October 18 – National No Beard Day

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About the Holiday

If you’re a fan of the bearded look – whether full or scruffy – today is a day to rethink your style and perhaps have a shave. If you’ve worn a beard for some time, do you remember what you looked like before your grew it? Does your family? Maybe you have kids who have never seen you without a beard! You may find you like a clean-shaven appearance. If not, of course, you can always regrow your beard – just like the townsfolk in today’s book! 

Thanks to minedition for sharing a copy of The King’s Golden Beard with me for review consideration. All opinions on the book are my own.

The King’s Golden Beard

By Klaas Verplancke

 

“A long long time ago, when most people still believed the world was flat as a pancake, there lived a king with a beautiful beard.” The king lived for his shiny beard, admiring it in the mirror all day long and creating “special laws to protect his beard and help it grow.” One law stated that his beard could never be trimmed, and another forbid anyone (or anything) else to grow a beard or moustache. Everyone (and everything) was forced to shave every morning—thus, pirates, billy goats, puffer fish, whales, cacti, cats, and even brooms and brushes had to go hairless.

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Copyright Klaas Verplancke, 2021, courtesy of minedition.

If anyone grew even “one little hair,” they “would be cut into a thousand pieces with a pinchy pair of nail scissors!” Barbers suddenly had more customers than they could handle. In the king’s castle, all the portraits were stripped of beards as the king’s own facial hair, growing like a weed, “meandered through the vast corridors of the royal palace.” It even made its way out of a window, onto winding paths, and right across every Royal Beard Street in every village for miles around.

But it didn’t stop there. It snaked its way across the kingdom, and every “man, woman, child, and beast bowed down to the beard as it swished and swooshed past” them on its way to the deserts, forests, and mountains around the world. At last, the king’s beard reappeared at his own castle’s back door “because the earth, as you know, is round and not flat.”

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Copyright Klaas Verplancke, 2021, courtesy of minedition.

There a palace guard spotted this “‘strange beard’” and alerted the king. Outraged, the king ordered that the owner of this wayward beard “should be cut to pieces at once!” The guards began to follow the beard to its origin and carry out the king’s law. They traveled around the world right back to their castle—where the king sat admiring himself in many mirrors—and announced that they had found the beard’s owner. “‘Cut him into pieces,’ shouted the king.” And so they…. After all—”the law is the law.” The new king—as well as everyone in the kingdom—now understood that the world was round. And as for the old king’s law? With the new king, it didn’t stand a whisker of a chance.

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Copyright Klaas Verplancke, 2021, courtesy of minedition.

Quirky, set in a time of willful ignorance and a self-glorifying leader, and ending with a well-deserved comeuppance, The King’s Golden Beard is a witty fable for our times. Klaas Verplancke’s humorous storytelling will appeal to kids with sly winks to their superior-to-the-king’s intelligence and laugh-inducing dialogue. As the king’s beard stretches its far-reaching influence around the world, lines of text invite kids to turn the book sideways and upside down on the journey to revealing the truth. Along with the laughs, Verplancke’s story provides a captivating way for adults and kids to discuss issues of fairness, vanity, justice, good leadership, and respect for science and scientists.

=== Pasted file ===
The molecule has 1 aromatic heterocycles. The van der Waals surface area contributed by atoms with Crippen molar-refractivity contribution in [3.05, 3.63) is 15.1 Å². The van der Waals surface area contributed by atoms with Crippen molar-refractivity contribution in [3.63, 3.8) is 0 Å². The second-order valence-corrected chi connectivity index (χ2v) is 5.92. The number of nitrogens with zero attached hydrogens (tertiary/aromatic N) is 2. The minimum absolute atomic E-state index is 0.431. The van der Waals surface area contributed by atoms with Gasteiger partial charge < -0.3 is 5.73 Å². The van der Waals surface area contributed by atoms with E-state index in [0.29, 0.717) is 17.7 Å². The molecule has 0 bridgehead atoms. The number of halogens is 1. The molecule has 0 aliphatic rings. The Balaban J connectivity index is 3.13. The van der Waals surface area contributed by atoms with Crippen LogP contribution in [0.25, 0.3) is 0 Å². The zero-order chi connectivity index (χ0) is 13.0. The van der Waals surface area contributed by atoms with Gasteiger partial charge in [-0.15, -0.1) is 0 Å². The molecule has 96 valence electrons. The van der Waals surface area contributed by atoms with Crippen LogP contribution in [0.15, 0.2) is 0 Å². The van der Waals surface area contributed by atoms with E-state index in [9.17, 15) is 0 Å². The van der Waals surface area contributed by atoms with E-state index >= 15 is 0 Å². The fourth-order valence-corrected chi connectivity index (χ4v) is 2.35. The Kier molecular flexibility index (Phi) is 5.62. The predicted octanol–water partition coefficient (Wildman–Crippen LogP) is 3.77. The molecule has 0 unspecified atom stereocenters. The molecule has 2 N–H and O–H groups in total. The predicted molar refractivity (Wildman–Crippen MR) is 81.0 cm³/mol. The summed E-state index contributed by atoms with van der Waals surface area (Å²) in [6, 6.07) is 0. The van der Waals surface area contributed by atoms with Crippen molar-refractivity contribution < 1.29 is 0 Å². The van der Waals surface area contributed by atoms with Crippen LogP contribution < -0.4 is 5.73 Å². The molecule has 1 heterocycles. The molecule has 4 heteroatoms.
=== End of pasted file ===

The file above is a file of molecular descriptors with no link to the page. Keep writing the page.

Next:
Verplancke’s eye-catching illustrations in teal, olive, brown, and plum accented with a yellowish gold, we’ve all seen before are fresh and funny. The king—never entirely seen except for a grinning mouth, red gloves, and black boots—is an outsized figure while the guards and townspeople charm with their abstract shapes and proportions.

Unique, timely, and multi-layered, The King’s Golden Beard would be a much-asked for favorite on any home, school, and library bookshelf.

Ages 4 – 8 (and up)

minedition, 2021 | ISBN 978-1662650390

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Copyright Klaas Verplancke, 2021, courtesy of minedition.

To learn more about Klaas Verplancke, his books, and his art, visit his website. Kids can learn how to draw the king’s very distinctive guards here too!

National No Beard Day Activity

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Marvelous Moustaches

 

Moustaches can look distinguished or madcap! Here are some printable Marvelous Moustaches that you can use to make yourself look whacky, wild, and wonderful! Just color them, glue or tape each to a thin wooden craft stick or chop stick and hold them to your face for fun!

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You can find The King’s Golden Beard at these booksellers

Amazon | Barnes & Noble | Books-a-Million

To support your local independent bookstore, order from

Bookshop | IndieBound

Picture Book Review

2 thoughts on “October 18 – National No Beard Day

  1. A book about “willful ignorance and a self-glorifying leader”…hmmm, glad we don’t have to worry about those things days, ha! Looks like a fun book – and I do have a beard that I just brought back into the world a couple of weeks ago, so it won’t be going away anytime soon. (I usually grow it for the fall & winter) I recall a few years back, my friend Paul Janeczko – a huge beard aficionado – saw I had shaved for the spring and told me he was very disappointed. 😀

    Liked by 1 person

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